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William H. ROGERS, Appellant-Defendant, v. STATE of Indiana, Appellee-Plaintiff.
STATEMENT OF THE CASE
William H. Rogers appeals his conviction for theft as a class D felony.1
1. Whether there is sufficient evidence to support the conviction.
2. Whether the trial court abused its discretion in admitting evidence.
On September 18, 2007, Evansville Police Officer Wayne Hunt was working with the Drug Task Force. As it was a slow night, he “decided to watch the store [s], CVS and Walgreens, for people buying Sudafeds.” (Tr. 25). He parked his unmarked vehicle so that he could “see people going in and out” of both stores. (Tr. 26).
At approximately 8:00 p.m., he observed Rogers “go into the [CVS] and then ․ just a little over a minute later,” leave the store “real fast․” (Tr. 27). Around the same time, Kyle Muensterman, an employee of CVS, heard the alarm located at the store's exit. He observed a male dressed in a red shirt exiting the store.
As Rogers left CVS, Officer Hunt noticed that he “had something tucked underneath his arm like he was trying to hide it․” Id. He also observed that Rogers was wearing a red shirt.
Officer Hunt drove his vehicle to the CVS parking lot and briefly lost sight of Rogers but later observed him sitting in a vehicle. He then saw a woman leave a nearby restaurant and get into the vehicle with Rogers. Officer Hunt parked his vehicle to prevent Rogers from leaving. When Rogers exited his vehicle, Officer Hunt asked him “what's going on. Why are you running?” (Tr. 28). Rogers explained that he had just gotten into an argument with his girlfriend.
Officer Hunt then had Rogers return to his vehicle while he contacted an employee of CVS to “see if anything happened in the store.” (Tr. 30). He learned that a “subject matching the description had been in the store and had taken some items.” (Tr. 31). As he was speaking with the employee, he noticed that Rogers and his passenger had gotten out of the vehicle and switched seats, which struck Rogers as suspicious. He then observed Rogers reaching behind the seat.
Concerned that Rogers was trying to reach a weapon, Officer Hunt approached the driver's side of the vehicle and saw that Rogers “was trying to place a bottle of Jack Daniels underneath the passenger seat․” (Tr. 32). Officer Hunt removed Rogers and his passenger from the vehicle and searched the vehicle; he discovered some pills, another bottle of Jack Daniels and two bottles of perfume. The search of the vehicle did not reveal a receipt for the items or a bag from CVS. The woman in the vehicle admitted that the pills belonged to her.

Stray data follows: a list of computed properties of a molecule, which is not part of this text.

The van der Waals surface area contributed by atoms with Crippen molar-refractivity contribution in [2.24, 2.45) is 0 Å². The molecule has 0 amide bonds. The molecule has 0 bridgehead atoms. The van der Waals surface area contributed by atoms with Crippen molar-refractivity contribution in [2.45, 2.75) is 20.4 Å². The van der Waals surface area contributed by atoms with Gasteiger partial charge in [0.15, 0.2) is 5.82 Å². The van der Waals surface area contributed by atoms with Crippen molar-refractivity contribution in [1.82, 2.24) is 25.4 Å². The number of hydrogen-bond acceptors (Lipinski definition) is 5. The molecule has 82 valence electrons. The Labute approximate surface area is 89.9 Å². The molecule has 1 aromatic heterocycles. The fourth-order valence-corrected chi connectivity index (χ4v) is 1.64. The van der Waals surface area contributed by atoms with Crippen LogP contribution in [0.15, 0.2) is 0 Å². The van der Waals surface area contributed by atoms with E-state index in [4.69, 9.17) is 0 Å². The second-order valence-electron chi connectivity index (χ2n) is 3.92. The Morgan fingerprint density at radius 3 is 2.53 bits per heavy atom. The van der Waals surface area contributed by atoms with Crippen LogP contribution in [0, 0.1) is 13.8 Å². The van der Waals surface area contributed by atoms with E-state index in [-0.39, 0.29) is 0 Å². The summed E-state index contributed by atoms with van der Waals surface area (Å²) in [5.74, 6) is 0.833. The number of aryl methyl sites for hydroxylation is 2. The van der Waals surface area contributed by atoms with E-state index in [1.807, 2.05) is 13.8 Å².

Muensterman later identified the “[t]wo half gallons of Jack Daniels and two bottles of Flare perfume” as having coming from CVS. (Tr. 60). Namely, he identified security sensors that were specific to that CVS store on the bottles of whiskey. (Tr. 102-103). These sensors would cause the alarm located at the store's exit to sound. Thus, they would be removed only at the time of purchase by a CVS employee.
That same evening, Shance Sizemore, a CVS supervisor, reviewed the store's surveillance footage and copied it to a compact disc, which he gave to the Vanderburgh County Prosecutor's Office. Steve Dunmire, a criminal investigator with the Vanderburgh County Prosecutor's Office, then copied that disc to another, “cut[ting] out the parts where there was nothing relevant” and also created four photographs from the second disc. (Tr. 51).
On September 19, 2007, the State charged Rogers with class D felony theft, alleging that he “knowingly exert[ed] unauthorized control over the property of CVS, to-wit: assorted merchandise, with the intent to deprive the said CVS of any part of the use or value of the property and without the consent of the said CVS[.]” (App.16). On February 13, 2008, the State filed an information, alleging Rogers to be an habitual offender.
The trial court conducted a jury trial on June 17, 2008. Over Rogers' objection the trial court admitted into evidence the disc created by Sizemore; the disc created by the prosecutor's office; and the four photographs made from the second disc. Sizemore testified regarding the store's security surveillance system, explaining that the footage from sixteen cameras recorded to a hard drive; that it is set up to record when a camera senses motion; and that he could search for images taken during specific times or from specific cameras.
The jury found Rogers guilty as charged, and he admitted to being an habitual offender. The trial court held a sentencing hearing on July 2, 2008, after which it sentenced Rogers to two years on the theft charge which was enhanced by three years on the admission of being an habitual offender. The aggregate sentence was five years.
1. Sufficiency of the Evidence
Rogers asserts that the State failed to present sufficient evidence to support his conviction.